Case Study: Data Fellows uses 255-bit blowfish technology to stop data hacking

A well-known high street bank set out to foil future cyber bandits from implementing a combined attack. This is their story

A well-known high street bank set out to foil future cyber bandits from implementing a combined attack. This is their story

The recent Melissa scare affected many security conscious organisations like telecommunications company Lucent and even Intel and Microsoft Corporation. The software giant was forced to shut down its mail servers for several hours, while data security teams checked the system for the virus. The reason that this virus caused so much concern was the speed with which it spread. According to virus experts at Data Fellows ( a specialist in anti-virus and data security ( over 100,000 users were affected within the first few hours of the virus appearing on the Net. Even though both these companies have stringent security measures, the anti-virus software was still compromised.

A well-known high street bank recently upgraded its already formidable defences to foil any future cyber bandits. Data Fellows was heavily involved in the project. The threat that the bank most feared was a combined attack designed to peel away its defences and allow a hacker to cause damage to its system.

A user either accidentally or maliciously introduces a program into system. These dangerous programs could be viruses, Trojans or even commercial programs like Netbus. This rogue code can cause damage to the infected machine, but a more sinister attack involves the monitoring of network traffic using a variety of commercial utilities. The traffic could be sniffed for passwords, sensitive documents or possible loopholes in security.

Windows NT standard password security can be broken with enough processing time by any computer. The multi-part attack would theoretically try to obtain higher level passwords and the administration rights that go with them. The ultimate aim would be to obtain enough information about the system to either cause extensive damage or to potentially defraud the bank. This scenario is very unlikely without the assistance of an inside employee, but as networks grow larger - vetting all potential users of your network is more difficult.

To prevent this, Data Fellows implemented a multi-level security system. An overall policy was implemented from the central domain administrator using a security policy enforcer, which is resident on each user's machine. Each machine monitors all data coming in from email or floppy disk for possible dangerous content, like viruses, macros or Trojan horses. This software also forbids the installation of any unauthorised programs by the user and notified system administrators to any attempts to breach in policy. This limits the possibility of sniffing and remote controls software running on a machine without the consent of network supervisors.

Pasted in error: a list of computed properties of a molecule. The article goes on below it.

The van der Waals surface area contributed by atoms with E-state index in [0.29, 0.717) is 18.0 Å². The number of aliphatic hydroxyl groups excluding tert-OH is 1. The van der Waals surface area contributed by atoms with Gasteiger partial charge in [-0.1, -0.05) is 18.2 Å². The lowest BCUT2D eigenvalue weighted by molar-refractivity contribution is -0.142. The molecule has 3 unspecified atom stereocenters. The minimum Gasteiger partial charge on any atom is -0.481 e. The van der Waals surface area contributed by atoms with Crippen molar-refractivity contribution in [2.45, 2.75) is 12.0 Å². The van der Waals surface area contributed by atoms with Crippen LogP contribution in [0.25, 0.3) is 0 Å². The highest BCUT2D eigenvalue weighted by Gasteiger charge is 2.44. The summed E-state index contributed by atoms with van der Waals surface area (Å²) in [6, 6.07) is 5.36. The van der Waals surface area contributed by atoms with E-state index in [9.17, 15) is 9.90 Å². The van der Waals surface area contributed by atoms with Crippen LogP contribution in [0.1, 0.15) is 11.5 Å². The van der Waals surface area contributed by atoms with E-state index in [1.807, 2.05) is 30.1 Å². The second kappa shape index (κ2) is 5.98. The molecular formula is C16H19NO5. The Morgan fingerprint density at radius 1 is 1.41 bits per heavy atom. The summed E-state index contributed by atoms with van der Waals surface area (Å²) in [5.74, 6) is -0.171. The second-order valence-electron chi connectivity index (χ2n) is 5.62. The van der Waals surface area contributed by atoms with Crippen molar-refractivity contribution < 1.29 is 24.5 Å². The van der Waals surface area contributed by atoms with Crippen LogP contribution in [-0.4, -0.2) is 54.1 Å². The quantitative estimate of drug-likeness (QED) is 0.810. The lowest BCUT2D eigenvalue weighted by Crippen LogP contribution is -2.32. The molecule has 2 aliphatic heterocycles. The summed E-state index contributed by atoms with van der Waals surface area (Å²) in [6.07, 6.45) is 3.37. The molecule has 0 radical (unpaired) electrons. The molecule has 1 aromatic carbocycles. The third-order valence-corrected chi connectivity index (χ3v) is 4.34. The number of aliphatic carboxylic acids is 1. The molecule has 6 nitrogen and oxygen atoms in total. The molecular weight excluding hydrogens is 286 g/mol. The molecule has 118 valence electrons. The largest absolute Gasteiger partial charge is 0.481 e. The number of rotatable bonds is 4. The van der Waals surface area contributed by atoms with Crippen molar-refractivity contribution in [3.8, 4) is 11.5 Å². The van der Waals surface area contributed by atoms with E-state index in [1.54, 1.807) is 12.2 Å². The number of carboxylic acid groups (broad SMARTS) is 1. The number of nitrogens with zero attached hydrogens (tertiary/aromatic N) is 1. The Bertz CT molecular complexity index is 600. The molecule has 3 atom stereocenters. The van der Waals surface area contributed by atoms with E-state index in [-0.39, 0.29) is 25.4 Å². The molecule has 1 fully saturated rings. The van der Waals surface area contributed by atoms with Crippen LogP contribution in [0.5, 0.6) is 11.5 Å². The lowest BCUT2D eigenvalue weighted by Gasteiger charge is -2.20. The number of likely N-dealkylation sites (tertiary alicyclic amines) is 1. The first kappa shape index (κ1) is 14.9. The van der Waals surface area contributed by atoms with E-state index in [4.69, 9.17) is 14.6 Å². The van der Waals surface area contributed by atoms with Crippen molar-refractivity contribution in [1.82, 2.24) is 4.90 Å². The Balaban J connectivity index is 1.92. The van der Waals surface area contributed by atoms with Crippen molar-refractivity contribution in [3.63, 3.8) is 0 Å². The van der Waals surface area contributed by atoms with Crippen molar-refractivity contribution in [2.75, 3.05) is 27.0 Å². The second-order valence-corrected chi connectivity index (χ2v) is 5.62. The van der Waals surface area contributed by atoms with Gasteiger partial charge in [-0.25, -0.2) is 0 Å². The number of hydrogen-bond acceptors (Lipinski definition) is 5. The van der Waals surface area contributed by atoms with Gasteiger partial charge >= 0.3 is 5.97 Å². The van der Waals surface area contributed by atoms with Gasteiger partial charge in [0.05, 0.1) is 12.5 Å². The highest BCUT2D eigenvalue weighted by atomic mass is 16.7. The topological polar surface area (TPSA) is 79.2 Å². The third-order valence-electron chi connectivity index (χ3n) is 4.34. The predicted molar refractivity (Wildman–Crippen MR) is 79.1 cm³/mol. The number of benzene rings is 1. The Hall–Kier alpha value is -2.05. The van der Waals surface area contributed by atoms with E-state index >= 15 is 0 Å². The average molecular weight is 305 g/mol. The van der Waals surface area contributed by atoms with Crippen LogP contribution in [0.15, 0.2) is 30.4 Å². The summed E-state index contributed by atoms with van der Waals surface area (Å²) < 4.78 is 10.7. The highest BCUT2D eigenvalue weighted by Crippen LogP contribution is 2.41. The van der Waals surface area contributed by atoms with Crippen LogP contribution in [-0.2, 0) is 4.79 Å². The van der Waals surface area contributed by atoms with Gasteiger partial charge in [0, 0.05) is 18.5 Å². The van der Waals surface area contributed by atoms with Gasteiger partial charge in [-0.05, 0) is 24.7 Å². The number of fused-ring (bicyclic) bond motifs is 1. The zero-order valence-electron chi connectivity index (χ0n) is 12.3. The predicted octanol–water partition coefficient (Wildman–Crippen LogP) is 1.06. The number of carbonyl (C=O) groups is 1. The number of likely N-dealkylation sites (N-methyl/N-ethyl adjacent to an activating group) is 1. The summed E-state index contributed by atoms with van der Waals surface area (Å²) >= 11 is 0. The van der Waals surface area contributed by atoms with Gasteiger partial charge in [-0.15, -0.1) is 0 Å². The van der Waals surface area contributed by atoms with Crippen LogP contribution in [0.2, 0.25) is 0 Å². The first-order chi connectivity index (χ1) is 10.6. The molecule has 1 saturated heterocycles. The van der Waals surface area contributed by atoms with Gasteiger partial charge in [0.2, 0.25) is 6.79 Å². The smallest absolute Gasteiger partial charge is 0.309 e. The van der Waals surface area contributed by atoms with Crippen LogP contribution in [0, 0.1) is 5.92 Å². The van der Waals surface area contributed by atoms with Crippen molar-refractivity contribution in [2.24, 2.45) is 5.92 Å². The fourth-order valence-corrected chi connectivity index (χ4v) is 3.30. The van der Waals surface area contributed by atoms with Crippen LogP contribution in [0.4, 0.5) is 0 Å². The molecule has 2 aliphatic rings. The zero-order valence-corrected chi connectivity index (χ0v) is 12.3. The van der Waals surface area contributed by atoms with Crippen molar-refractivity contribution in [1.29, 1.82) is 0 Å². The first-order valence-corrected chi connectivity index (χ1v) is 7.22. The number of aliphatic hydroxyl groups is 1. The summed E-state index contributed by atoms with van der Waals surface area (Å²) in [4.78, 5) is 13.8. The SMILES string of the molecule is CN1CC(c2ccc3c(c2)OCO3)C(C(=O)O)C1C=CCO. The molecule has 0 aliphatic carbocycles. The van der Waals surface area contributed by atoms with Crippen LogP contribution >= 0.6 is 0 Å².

To prevent the policy enforcer somehow being circumvented, all traffic across the network is heavily encrypted using 255-bit blowfish technology, to stop any possible data sniffing. Any attempts by software to send data from the network to an external source, which breaks policy, can be blocked and also generates an alert to administrators. The blowfish technology used by this system is currently the most secure encryption algorithm. Theoretically any code can be broken with enough raw processing power, but even the world's most powerful computer would take about 7 million years to break this code.

Financial institutions realise they are obvious targets for virus and hacker attacks, but other companies should consider the effect of sensitive information being obtained by competitors, share holders or even employees within the company. USA Today reported that at the start of 1998 Pixar, the graphics company behind hit film Toy Story, had a anonymous email circulated around the company containing the salaries of 400 employees. This information might breed resentment towards well paid staff, as well making future salary negotiations more awkward. Whether this was a breach in physical or network security is unclear. File locking and encryption may have prevented this situation. In the banking world, disclosure of sensitive documents could cost the company far more than just staff dissent or loss of reputation.

The protection system at work in the bank has been designed to be multi-layered, with anti-virus software playing an essential part in an overall security policy. The bank has learned to regard viruses as symptoms of a possible breach in security. To date they have not suffered any virus, document or network breaches within their new, tightened security procedures. Instead of waiting for attempts to breach the system, teams of security consultants routinely test and probe it for loopholes and backdoors, reporting any problems back to the network administrators to evaluate.

Complete protection is never a certainty and will never be achieved through technical means alone. A combination of technical and management dedication is required. Where the rewards are great - as in a bank - you can bet that the best minds outside are working on the problem. This requires diligent efforts on the inside to foil their efforts.

Will Garside

This was last published in July 1999

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